India has voiced concern over the insufficient political commitment by nations for “substantive” support to UN peacebuilding efforts, saying marginal funding severely limits the ability of the world body’s intergovernmental agency focussed on peace efforts in conflict affected countries.
“…There is little political commitment for commensurate action and substantive support to peacebuilding efforts. The funding available for such efforts remains marginal, severely limiting the ability of the Peacebuilding Commission,” India’s Deputy Permanent Representative to the UN Ambassador Tanmaya Lal said.
Participating in a General Assembly debate on the Peacebuilding Commission and Peacebuilding fund yesterday, Lal said there is no agreement on increasing funding for the Commission to even a one per cent level of that for peacekeeping operations annually.
“In the absence of funds, despite an understanding of the task at hand, there is little hope of it being achieved,” he said, adding that there are tendencies to re-allocate the already grossly inadequate international development cooperation funds to humanitarian and other emergency assistance.
This further reduces the overall development funding and is not helping the longer term development efforts required for peacebuilding.
He noted that according to the Report of the Secretary General on the issue, the Peacebuilding Fund’s financial health remains in question.
The total amount of USD 71 million allocated during 2016 for 17 countries, including the six countries where the Peacebuilding Commission is active, is grossly inadequate for the scale of the tasks at hand.
Despite landmark resolutions adopted by the General Assembly and the Security Council, the ministerial level pledging conference in September last year could only elicit USD 152 million, half of the USD 300 million goal, which was projected as the minimum amount needed to sustain operations for three years.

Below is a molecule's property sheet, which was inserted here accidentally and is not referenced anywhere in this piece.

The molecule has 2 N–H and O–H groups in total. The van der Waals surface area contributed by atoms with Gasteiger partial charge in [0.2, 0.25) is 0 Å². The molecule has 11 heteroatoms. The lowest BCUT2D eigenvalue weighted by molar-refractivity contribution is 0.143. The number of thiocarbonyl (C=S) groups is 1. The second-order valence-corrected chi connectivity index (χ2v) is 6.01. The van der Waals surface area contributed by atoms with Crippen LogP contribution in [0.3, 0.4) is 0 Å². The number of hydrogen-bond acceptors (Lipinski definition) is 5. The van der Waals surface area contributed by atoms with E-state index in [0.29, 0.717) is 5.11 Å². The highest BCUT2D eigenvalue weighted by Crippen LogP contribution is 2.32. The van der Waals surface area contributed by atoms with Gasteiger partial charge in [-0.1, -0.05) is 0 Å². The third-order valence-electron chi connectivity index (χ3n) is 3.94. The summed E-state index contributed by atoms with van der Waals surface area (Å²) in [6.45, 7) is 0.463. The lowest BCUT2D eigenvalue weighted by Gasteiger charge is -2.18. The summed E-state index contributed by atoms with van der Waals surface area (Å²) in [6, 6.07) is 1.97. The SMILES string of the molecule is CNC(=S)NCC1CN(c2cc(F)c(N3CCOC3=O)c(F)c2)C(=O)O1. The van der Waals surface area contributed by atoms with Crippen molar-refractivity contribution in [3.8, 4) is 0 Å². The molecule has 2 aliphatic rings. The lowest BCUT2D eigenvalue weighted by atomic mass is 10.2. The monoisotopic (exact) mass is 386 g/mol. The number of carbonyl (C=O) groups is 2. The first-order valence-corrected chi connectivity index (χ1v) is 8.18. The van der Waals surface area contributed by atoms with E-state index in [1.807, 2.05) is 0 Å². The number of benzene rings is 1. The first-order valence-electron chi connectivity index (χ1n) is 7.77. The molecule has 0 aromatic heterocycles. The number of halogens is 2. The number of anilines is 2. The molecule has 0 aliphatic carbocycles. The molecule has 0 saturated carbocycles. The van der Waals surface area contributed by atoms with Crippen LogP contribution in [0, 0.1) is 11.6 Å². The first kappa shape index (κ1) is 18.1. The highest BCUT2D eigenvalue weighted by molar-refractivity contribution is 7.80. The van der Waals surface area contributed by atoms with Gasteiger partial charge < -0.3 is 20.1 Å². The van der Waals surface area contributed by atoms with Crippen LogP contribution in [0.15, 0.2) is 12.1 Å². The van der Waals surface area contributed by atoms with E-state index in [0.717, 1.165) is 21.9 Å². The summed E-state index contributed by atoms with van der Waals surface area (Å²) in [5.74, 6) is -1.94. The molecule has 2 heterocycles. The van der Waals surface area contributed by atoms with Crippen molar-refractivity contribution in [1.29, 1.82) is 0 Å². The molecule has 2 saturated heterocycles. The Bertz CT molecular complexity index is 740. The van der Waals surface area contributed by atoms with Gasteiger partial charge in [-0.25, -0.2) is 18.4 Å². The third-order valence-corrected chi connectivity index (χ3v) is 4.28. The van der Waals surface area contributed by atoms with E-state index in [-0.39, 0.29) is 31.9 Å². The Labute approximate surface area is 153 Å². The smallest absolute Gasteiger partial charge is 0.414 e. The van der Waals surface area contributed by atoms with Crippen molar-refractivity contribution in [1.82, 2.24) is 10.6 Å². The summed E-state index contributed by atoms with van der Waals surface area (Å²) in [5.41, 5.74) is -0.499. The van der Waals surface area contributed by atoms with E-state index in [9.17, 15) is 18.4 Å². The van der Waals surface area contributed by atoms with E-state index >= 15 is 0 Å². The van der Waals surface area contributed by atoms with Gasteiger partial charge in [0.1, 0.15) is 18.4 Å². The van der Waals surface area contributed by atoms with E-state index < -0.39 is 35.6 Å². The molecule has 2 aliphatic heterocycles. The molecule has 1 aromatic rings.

India has contributed USD five million to the fund, according to the fund’s website.
Stressing on the changing nature of conflict, Lal said conflicts are increasingly intra-state and also involve non-state actors including international terror networks.
“In an interdependent world, conflicts in any part of the world have much wider implications through such terror networks or large movements of refugees. We, therefore, have a collective interest in building and sustaining peace,” he said.
It is also essential for the peacebuilding efforts to align themselves with national priorities and participation, which would ensure sustainable gains and ownership.
The changing environment underscores the importance of long-term commitment and sustained investment, including a vastly expanded funding, that are required for the all round development and inclusive political dialogue for building and sustaining peace, he added.
“The complexity of peacebuilding activities points to the need for greater coherence not only between various UN organs, but also related agencies and special and regional bodies,” he said, adding that the Commission should also continue to discuss ways to build synergies with the fund.